How to buy your cryptocurrencies and tokens?

In the last articles I have covered:

1. Basic information about what blockchain is?

2. Information about different blockchain applications, payment coins and tokens.

Now that you know the fundamentals, it is time to answer the question: How can I put some money into crypto coins/tokens? The purpose of this article is to give you an overview of that.

Buying your crypto coins and tokens

There are couple of ways you can go about it. If you want to have a full control over your portfolio, you should consider starting with one of the crypto- exchanges. If you come from the world of stocks, you can think of crypto exchanges as your broker account. There are many present on the market but it’s worth to select a trusted one that has a good security track record. By the size of the volume exchanged on these portals, following are the most popular ones:

- Binance

- Coinbase

- Kraken

The last one is the most popular in Europe and since this is where I’m based I would suggest it. There is already a lot of material out there showing in detail how to create account, add money to your account, buy and sell cryptocurrencies on any of these exchanges so I will not be re-inventing the wheel, rather pointing you to user-friendly resource such as this video:

As you saw on the video, creating an account on such exchange is rather easy. Once you purchased some coins or tokens you can store them on your account and for that reason you should make sure that you keep your access password safe and enable the 2-factor authentication. Through exchange you can sell, buy (either on the spot of execute pre-defined limit orders, where you define at what price should a coin be purchased or sold automatically) but also stalk and lend your crypto currencies and tokens. I will cover those techniques of generating passive income on your crypto assets in one of the next articles.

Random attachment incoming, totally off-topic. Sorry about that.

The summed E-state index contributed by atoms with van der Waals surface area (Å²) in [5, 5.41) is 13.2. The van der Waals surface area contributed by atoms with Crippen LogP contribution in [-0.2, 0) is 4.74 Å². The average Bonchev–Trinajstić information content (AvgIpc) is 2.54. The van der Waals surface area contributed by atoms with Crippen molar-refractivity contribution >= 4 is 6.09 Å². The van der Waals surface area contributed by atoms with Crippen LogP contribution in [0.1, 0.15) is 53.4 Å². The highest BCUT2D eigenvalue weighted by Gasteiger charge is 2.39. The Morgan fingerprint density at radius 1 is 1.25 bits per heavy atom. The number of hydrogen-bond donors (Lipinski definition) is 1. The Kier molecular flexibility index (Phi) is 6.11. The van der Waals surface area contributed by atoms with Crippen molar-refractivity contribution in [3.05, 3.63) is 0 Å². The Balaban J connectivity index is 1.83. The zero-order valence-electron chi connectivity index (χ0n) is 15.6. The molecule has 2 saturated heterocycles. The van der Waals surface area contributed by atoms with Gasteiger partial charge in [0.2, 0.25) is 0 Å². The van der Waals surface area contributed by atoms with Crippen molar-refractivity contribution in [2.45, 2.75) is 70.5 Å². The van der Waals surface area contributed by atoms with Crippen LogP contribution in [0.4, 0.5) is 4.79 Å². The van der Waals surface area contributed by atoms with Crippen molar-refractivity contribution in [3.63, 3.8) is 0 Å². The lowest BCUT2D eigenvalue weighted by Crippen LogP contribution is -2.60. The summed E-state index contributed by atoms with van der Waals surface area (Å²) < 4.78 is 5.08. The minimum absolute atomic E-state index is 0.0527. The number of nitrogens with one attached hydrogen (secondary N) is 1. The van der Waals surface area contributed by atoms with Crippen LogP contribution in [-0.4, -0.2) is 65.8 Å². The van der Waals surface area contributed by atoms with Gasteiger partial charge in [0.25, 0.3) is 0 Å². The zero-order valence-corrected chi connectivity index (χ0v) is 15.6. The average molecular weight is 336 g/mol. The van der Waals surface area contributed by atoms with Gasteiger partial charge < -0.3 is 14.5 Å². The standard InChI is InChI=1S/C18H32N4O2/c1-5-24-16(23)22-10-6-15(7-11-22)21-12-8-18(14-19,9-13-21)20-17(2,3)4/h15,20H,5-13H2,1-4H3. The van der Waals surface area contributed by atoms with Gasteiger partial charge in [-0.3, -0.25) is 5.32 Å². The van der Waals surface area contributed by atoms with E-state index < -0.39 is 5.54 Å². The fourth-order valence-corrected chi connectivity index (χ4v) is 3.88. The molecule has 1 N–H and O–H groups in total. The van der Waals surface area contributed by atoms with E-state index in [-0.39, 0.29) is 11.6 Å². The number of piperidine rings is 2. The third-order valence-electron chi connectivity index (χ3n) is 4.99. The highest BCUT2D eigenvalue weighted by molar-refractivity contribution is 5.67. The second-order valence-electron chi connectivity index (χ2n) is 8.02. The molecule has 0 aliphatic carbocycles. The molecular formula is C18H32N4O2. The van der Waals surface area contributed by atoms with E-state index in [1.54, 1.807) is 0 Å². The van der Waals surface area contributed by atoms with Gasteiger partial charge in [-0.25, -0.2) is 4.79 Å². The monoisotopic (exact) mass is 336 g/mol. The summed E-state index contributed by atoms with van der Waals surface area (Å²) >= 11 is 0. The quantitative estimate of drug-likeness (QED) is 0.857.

It is worth to know that there are already ways to use your existing bank and brokerage to enter crypto world without a need for creating your account on crypto exchanges. For example 21 Shares is one of the companies that provides such services. It is still rather new space, and for instance in the Netherlands, at of the moment of writing this articles banks do not provide such services to their customers. In Switzerland such services are, however, slowly appearing. Depending on where you are based there may be an option to buy cryptocurrencies using your bank or your broker’s help.


Before we move to the next section it is important to understand one final fundamental concept related to buying/holding/selling your crypto assets, that is notions of private vs public key. When you own cryptocurrencies, what you really own is a “private key.” Your “private key” unlocks the right for its owner to spend the associated cryptocurrencies. As it provides access to your cryptocurrencies, it should — as the name suggests — remain private. The diagram below shows the process of sending 1BTC between 2 parties and where they keys are involved:


Now that you purchased your crypto currency/tokens through crypto exchange the next question that comes to mind is where should you store it? Most traditional exchanges use custodial accounts to hold their user’s funds and then provide IOUs on an internal ledger to allow for trading and exchanging funds. What it means in practice is that if you leave your cryptocurrency on an exchange, the private keys to your coins are with the exchange and your coins could be stolen in a hack. As a consequence, many people would claim that if you are actively trading your crypto assets, they should be kept on an exchange; however, any crypto holding that you don’t plan to trade shouldn’t be on an exchange. Personally I don’t think that it is so black & white. All of the top exchanges have security teams responsible for making it a safe place because their whole business depends on it. For a user that does not have much digital experience and especially experience with online security it may actually be safer to store their assets on exchange than trying to set up a wallet.